Some alumnae and friends may be in a position to consider donating real estate to The Ethel Walker School. Even though the Taxpayer Relief Act of 1997 allows married couples to shield up to $500,000 (and up to $250,000 for an individual) in capital gains when they sell their home, there are still charitable and tax incentives to make this type of devise attractive.

If a donor has an unmortgaged, marketable property that she would like to donate to The Ethel Walker School, there are several ways to complete this gift. (In order to make this complicated transaction easier, we are happy to provide our “Steps for Making a Real Estate Gift Guidelines” available upon request.) This information outlines the review process that we will take to determine if gift acceptance is financially prudent for both parties.

There are several ways to donate gifts of real estate:

Outright Gift of Real Estate
If a donor wishes to donate a home or land to The Ethel Walker School, the property would be deeded to the school and subsequently sold. The donor receives an income tax deduction for the appraised value of the property. It is important to note that the donor will be asked to pay for the appraisal and carrying cost until the property is sold.

Retained Life Tenancy
In this case, ownership of the property is transferred to The Ethel Walker School, but the donor retains the right to use the property for her lifetime. Upon the donor’s death, The Ethel Walker School will take full possession of the real estate and sell it. The donor will be asked to bear the cost of the appraisal and upkeep of the property (for example the real estate tax, insurance, utilities, repair and maintenance) while she resides in the residence.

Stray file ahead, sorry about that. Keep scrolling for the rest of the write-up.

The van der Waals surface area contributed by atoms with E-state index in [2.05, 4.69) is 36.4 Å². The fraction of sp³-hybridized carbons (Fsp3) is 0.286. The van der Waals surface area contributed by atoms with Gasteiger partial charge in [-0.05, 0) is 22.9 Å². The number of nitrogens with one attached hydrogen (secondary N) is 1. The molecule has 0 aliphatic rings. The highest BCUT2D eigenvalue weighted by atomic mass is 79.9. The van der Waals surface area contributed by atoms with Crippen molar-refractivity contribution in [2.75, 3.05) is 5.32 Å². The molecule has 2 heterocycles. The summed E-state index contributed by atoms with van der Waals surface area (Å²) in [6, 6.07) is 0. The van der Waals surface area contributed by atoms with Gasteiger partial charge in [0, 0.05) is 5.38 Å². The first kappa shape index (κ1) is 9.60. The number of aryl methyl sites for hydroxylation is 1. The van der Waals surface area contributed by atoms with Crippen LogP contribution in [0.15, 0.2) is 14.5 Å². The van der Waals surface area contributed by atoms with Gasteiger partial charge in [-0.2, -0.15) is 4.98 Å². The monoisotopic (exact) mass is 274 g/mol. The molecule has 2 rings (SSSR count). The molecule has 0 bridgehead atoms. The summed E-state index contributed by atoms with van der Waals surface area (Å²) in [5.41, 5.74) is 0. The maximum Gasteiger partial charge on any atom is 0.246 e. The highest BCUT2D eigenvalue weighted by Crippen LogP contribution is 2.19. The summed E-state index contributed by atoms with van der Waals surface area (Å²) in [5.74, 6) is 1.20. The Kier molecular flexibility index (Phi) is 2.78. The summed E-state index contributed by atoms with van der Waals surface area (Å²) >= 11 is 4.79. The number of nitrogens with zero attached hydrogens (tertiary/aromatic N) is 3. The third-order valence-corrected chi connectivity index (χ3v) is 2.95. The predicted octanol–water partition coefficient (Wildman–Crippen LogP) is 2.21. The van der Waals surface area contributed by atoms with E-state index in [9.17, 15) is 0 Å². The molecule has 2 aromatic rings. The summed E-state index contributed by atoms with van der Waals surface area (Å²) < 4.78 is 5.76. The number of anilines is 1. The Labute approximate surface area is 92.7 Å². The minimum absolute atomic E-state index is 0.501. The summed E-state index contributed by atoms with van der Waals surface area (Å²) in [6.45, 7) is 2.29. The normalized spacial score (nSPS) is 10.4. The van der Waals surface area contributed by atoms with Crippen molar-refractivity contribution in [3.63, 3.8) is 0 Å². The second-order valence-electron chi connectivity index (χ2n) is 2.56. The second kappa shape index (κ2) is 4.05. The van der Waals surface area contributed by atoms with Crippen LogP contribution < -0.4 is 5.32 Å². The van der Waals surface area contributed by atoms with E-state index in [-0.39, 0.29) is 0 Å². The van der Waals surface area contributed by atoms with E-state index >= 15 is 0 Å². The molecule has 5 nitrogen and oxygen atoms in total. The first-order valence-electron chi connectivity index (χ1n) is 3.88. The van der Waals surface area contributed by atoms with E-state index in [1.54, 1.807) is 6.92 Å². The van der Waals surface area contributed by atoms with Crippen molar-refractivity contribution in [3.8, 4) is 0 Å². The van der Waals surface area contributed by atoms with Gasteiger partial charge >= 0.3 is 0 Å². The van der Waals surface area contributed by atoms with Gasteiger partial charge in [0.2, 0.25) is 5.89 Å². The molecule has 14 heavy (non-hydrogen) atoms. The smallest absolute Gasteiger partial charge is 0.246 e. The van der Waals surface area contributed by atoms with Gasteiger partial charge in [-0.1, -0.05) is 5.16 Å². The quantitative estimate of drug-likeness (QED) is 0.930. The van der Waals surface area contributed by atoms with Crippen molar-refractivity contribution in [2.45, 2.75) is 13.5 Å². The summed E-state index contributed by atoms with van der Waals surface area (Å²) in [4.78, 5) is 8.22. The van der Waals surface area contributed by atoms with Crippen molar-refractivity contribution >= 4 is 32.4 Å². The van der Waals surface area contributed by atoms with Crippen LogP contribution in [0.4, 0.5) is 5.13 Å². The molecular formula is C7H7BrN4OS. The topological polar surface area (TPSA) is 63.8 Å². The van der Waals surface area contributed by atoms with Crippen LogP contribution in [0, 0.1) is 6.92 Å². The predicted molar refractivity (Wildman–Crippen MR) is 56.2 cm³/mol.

Funding a Trust With Real Estate
If a donor would like to deed property to a charitable remainder trust, with the understanding that the property will be sold and the proceeds used to fund the trust, income will be generated for the donor’s lifetime. The donor will be asked to bear the costs of the appraisal and upkeep of the residence until it is sold. At the death of the donor or beneficiary, the assets in the trust will pass to The Ethel Walker School.

Some donors have insurance policies and no longer need the policy to protect their loved ones. If that is the case, please consider donating your life insurance policy to The Ethel Walker School. There are a number of ways you can make a gift of life insurance to the School. For more information, contact Assistant Head for Advancement Gretchen Orschiedtat or 860-408-4260

The Protecting Americans from Tax Hikes Act of 2015 includes a permanent extension of the IRA charitable rollover that is now a part of the U.S. tax code.

The IRA charitable rollover allows taxpayers age 70 ½ or older to make tax-free charitable gifts of up to $100,000 per year directly from their Individual Retirement Accounts to eligible charities, including independent schools. These qualified charitable distributions can fulfill an individual’s required minimum distribution. Gifts postmarked by December 31 will qualify as a qualified charitable distribution for that year. Please contact your IRA plan administrator for instructions on initiating a gift to Walker’s. (Walker’s Tax ID: 06-0689699)

It is important to consult with your personal financial advisor, attorney, or accountant regarding the form, structure, and documentation of a planned gift. If you intend to make a planned gift, please notify the School so that your commitment can be appropriately credited and acknowledged. Both outright and deferred planned gifts may be used, upon receipt, to create named funds. Or, if you prefer, these gifts may be anonymous.